Navigation Tools

If the trails are not familiar, invest in navigational tools. These could include a compass, a map, and in some cases, a GPS.


If you intend to run at night, you must have a headlamp. In most instances, the headlamp you use when hiking at night should be ideal. However, if you plan to do a lot of night running, invest in a headlamp featuring a minimum of approximately 200 lumens.

Sun Protection

This includes lip balm, sun-protective clothing, and sunscreen. Be sure to put on the sunscreen correctly before getting on the trail.

First-Aid Kit

The first-aid kit size will depend on the duration and location of the trail run. For runs lasting less than an hour close to civilization, the first-aid kit can be left at home. For trails runs lasting hours and are out on rugged trails, be sure to carry a kit featuring the important first-aid tools, including bandages, antibacterial ointment for minor wounds, etc.

3. Know the Trail Rules

Simply knowing the rules is actually not enough – be sure to follow the rules. Yielding to other trail users (mountain bikers, hikers, and equestrians) is one of the major rules.

Generally, downhill runners are supposed to yield to the uphill runners. This is because the effort needed to stop and restart is far much greater for the uphill runners compared to downhill runners. When you are in doubt, being courteous should be an ideal solution.

Stay on marked trails and always focus on running through the puddles, not around them (this can make the trail wider). Avoid littering and use the leave no trace principle.

4. Stay Safe

When heading out to new trails, run with either a dog or your buddies. If this is not possible, consider telling someone where you will be going and the exact trail you will be following. Be sure to carry a cellphone with you – should you get lost or something happens to you, the cellphone can be used to track you.

If you have a smartphone, consider installing a safety application on the device. In addition to everything we have mentioned, always be mindful of everything that is going around you.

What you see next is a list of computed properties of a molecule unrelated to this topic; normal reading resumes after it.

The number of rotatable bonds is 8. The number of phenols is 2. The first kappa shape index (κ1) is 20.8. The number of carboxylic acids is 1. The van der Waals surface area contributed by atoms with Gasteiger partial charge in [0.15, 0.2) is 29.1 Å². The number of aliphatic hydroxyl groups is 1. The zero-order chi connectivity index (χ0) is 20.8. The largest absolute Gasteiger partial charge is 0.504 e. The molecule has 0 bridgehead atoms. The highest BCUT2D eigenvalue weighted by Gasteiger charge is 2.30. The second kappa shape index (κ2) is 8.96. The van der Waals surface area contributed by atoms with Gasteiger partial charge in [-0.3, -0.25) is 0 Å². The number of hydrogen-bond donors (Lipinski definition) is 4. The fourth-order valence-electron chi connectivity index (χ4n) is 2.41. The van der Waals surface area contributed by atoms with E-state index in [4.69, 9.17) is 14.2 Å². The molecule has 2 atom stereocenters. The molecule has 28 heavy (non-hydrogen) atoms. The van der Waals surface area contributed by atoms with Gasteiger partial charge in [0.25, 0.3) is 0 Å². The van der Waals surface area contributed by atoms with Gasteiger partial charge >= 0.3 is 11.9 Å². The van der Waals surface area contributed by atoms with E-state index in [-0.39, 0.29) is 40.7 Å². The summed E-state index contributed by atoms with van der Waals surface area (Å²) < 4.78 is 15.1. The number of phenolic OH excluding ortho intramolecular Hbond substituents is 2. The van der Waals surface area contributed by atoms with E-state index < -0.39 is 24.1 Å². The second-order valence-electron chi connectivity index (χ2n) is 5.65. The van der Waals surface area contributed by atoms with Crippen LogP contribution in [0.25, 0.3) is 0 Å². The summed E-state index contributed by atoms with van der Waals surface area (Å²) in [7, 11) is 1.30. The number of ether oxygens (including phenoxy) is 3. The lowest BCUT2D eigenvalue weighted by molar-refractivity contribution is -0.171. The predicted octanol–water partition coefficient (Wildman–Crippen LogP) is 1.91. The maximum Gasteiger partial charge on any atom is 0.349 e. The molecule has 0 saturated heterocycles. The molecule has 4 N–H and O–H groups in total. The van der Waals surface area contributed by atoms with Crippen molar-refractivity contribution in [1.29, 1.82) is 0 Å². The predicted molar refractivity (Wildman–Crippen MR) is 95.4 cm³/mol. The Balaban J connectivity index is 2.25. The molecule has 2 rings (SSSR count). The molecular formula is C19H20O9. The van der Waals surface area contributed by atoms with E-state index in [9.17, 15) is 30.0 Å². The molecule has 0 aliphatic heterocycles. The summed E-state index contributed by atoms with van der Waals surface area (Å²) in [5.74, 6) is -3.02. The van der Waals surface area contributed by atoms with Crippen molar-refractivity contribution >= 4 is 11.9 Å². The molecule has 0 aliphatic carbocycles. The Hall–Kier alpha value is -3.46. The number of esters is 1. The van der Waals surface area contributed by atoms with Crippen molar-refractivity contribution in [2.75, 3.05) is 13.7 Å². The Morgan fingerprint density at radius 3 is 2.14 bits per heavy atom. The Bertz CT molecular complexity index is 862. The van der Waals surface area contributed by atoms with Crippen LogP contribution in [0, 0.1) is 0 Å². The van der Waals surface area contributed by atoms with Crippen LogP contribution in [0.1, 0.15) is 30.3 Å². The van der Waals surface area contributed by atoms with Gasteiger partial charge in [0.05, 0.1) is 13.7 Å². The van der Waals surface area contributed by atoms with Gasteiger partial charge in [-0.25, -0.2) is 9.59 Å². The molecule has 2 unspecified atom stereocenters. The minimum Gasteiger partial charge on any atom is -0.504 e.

5. Ensure Your Eyes Are on the Trail


It is often tempting to gaze around at nature or straight down at the feet. Doing so, however, can lead to tripping and falling. While you could have brought a first aid kit, it is always a great idea to avoid using it.

If you would like to enjoy the sights, walk it out or stop. Otherwise, focus on looking 2 to 4 feet ahead. This will help you create a line of travel or where you will be stepping for your next couple of strides.

6. Slow Down

This is one of the trail running tips that most beginners tend to ignore. Running on trails is generally more demanding compared to running on the roads, especially if it is technical single-track featuring rocks, roots, and other obstacles.

You must avoid comparing your pace – on the trails, your speed will be slower compared to the normal road-running pace. Instead, consider slowing the pace down and developing the trail tempo. Run by your effort level, by the tune of body, and the heart rate.

For newer trails, you may have to walk hills and then run the flats and downhills. There is no shame in this. Build up running up the hills slowly. This will help you prevent both injury and burn out.

7. Trek with Poles

Trekking poles are not just ideal when you are backpacking. If you are wondering why you would need to use trekking poles when trail running, you have to keep in mind that you may come across overly steep mountainous or hilly trails.

Using the trekking poles in these areas will help reduce the tear and wear of your body and boost the hill-climbing strength. Four legs are basically much better compared to only 2 legs.

The poles will help reduce the impact on your hips and knees. As an added advantage, it will help you burn more calories.

8. Build Strength and Balance